Tinubu Pledges To Support NDLEA, Others In Anti-Drug War


President Bola Tinubu, on Monday, in Abuja, said his administration would work closely with the National Drugs Law Enforcement Agency and its international partners to fight the menace of drug abuse.

He urged stakeholders to take a people-centered approach in addressing drug addiction, saying addicts are also humans who deserve understanding and support to recover from the downward path of drugs.

“I want to assure everyone including our local and international partners this administration’s unwavering support…for the sustenance of drug control efforts”

Tinubu said in his opening address at the national conference to mark this year’s International Day Against Drug Abuse and Illicit Drug Trafficking, at the State House, Abuja.

The President who was represented by the Secretary to the Government of the Federation, George Akume, said interventions to address drug use and its associated consequences must recognise the individual and address the social stigma that comes with the menace.

Speaking of persons struggling with drug abuse, he said, “These groups often face barriers in accessing the health care and social services within the society in addressing their drug use problems.

“Therefore, interventions to address drug use and its associated consequences need to be mindful of the fundamental individual. Stigma, both social and structural, which is one of the most common barriers to access support and services must be removed.”

He urged stakeholders to educate themselves and others on the dangers of drug abuse and the need to stop stigma and discrimination.

“We must empower our youth with the knowledge and skills they need to make informed decisions about their lives and the resources they need to avoid falling prey to drugs,” Tinubu said.

On his part, the Speaker of the House of Representatives, Tajudeen Abbas, stressed the need for empathy for persons struggling with drug abuse, saying that addiction is not a death sentence.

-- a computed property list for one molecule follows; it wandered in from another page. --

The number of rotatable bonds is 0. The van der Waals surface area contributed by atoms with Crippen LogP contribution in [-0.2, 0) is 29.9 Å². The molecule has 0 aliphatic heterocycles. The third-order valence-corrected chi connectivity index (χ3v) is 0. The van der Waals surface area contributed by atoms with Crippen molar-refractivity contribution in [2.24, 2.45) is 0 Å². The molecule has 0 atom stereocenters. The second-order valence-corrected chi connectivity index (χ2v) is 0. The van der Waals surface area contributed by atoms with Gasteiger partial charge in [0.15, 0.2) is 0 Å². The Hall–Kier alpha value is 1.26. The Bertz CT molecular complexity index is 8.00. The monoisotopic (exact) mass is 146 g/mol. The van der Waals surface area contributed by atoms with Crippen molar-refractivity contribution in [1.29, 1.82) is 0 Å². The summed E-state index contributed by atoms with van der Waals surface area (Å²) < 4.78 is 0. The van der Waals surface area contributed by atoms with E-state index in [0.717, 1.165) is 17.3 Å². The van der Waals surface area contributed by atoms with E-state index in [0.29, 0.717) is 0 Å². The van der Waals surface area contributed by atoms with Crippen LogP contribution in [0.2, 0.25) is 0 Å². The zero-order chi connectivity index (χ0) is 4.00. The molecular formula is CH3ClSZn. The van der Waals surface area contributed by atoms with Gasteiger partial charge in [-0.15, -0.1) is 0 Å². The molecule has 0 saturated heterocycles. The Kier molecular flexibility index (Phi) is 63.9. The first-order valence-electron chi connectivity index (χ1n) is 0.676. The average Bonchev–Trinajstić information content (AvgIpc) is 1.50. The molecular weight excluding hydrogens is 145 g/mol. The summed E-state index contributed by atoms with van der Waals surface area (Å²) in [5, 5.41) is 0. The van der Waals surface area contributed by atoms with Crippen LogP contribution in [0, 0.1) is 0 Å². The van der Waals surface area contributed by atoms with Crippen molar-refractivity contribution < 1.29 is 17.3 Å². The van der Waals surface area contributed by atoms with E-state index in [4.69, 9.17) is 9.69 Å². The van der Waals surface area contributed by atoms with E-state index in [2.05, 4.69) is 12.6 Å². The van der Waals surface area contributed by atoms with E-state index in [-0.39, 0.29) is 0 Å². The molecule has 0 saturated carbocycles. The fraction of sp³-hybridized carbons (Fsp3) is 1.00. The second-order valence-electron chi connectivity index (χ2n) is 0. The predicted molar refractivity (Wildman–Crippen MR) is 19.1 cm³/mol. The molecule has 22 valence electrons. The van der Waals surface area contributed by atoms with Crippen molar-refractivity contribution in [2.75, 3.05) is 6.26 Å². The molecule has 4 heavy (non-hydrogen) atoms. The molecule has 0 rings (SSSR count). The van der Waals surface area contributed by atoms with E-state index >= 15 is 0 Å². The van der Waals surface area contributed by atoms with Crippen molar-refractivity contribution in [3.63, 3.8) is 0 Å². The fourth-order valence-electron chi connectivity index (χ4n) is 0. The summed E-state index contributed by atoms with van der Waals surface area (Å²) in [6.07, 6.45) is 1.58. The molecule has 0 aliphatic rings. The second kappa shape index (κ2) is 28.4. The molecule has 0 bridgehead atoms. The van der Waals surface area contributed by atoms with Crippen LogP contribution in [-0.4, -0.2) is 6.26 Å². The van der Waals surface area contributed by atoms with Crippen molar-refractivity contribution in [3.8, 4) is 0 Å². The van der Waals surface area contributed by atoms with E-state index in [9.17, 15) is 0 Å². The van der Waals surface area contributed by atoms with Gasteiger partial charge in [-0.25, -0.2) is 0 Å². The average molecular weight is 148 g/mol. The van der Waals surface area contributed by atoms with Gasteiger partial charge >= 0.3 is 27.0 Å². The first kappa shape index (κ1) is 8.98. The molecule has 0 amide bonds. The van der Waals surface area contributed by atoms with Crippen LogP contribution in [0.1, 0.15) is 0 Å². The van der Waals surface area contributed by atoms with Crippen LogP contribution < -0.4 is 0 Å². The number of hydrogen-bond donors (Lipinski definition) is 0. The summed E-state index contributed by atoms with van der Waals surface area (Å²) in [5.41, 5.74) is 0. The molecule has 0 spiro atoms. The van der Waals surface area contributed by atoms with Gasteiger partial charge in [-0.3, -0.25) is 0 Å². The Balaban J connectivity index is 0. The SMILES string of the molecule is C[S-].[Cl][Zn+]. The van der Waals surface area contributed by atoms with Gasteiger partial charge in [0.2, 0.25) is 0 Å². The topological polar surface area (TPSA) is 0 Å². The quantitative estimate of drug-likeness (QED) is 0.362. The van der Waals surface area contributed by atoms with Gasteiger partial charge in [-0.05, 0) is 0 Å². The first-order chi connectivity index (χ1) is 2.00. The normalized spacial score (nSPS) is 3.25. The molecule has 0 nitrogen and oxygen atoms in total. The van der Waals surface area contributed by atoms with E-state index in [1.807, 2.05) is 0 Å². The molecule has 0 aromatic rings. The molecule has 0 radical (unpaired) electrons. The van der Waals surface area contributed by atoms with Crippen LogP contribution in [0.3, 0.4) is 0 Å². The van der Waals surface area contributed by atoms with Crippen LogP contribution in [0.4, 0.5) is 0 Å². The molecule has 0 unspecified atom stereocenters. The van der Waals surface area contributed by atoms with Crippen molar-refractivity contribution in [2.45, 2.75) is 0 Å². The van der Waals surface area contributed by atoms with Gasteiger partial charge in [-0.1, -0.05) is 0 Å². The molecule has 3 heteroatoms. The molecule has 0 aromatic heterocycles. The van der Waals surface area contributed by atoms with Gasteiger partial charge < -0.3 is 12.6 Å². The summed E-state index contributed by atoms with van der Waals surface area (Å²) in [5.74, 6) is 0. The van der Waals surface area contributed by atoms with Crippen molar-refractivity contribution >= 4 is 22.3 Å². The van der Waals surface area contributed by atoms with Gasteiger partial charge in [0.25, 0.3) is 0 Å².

Represented by his deputy, Benjamin Kalu, he expressed the readiness of the National Assembly to support all Federal Government policies that engender gainful engagements of Nigerians, especially the youths prone to drug abuse.

The Chairman of the National Drugs Law Enforcement Agency, Buba Marwa, said the stigmatisation of persons struggling with drug abuse is a major impediment to their rehabilitation process.

He argued that such persons deserve the understanding of the rest of society to encourage them to seek help and access recovery support systems.

“They are human beings with inherent dignity, deserving of understanding, empathy, and support…Our prejudices hinder their access to healthcare, employment and social support systems.

“Hence, we must work to break down the barriers that prevent people from seeking help and foster an environment where they feel safe, respected, and encouraged to access the necessary treatments and interventions,” Marwa said.

On his part, the Chairman of the MTN Foundation, Julius Adelusi-Adeluyi, said profiling persons struggling with drug abuse as criminals complicate their path to recovery.

He said such profiling exposes them to treatments that skew their access to social support systems to aid their rehabilitation and reintegration into society.

Adelusi-Adeluyi, represented by the Director of the Foundation, Dennis Okoro, said, “Why we brought some of these organizations in is to reduce the stigmatisation of youths caught with drugs. We should stop making them criminals ab initio. And for me, they are not.”

He explained that sending addicts to correctional centers makes them feel further rejected and may likely become hardened by other elements they encounter in cells.

“So the message is that these are youths, they are children. Treat them like your own children. Give them a human face. See them as children who have had tension and emotional disturbance from bad homes or neglect, and rehabilitate them with love,” he advised.

A Director at the MTN Foundation, Reginald Okeya, explained that the Telecom giant became involved in the anti-drug fight when cases of drug-induced mental illness became prominent nationwide.

He said although cases of drug abuse persist nationwide, “a lot of Nigerians have come to know and hear about drug abuse,” he noted.

The theme for the 2023 commemoration is People First: Stop Stigma and Discrimination, Strengthen Prevention.

Present were Secretary to the Government of the Federation, George Akume; Country Representative of the United Nations Office on Drugs and Crime, Oliver Stolpe; Speaker of the House of Representatives, represented by the Deputy Speaker, Benjamin Kalu; Solicitor General of the Federation, Beatrice Jedy-Agba; Representative of the Chairman of the MTN Foundation, Dennis Okoro and Former Inspector-General of Police, Ogbonna Onovo.


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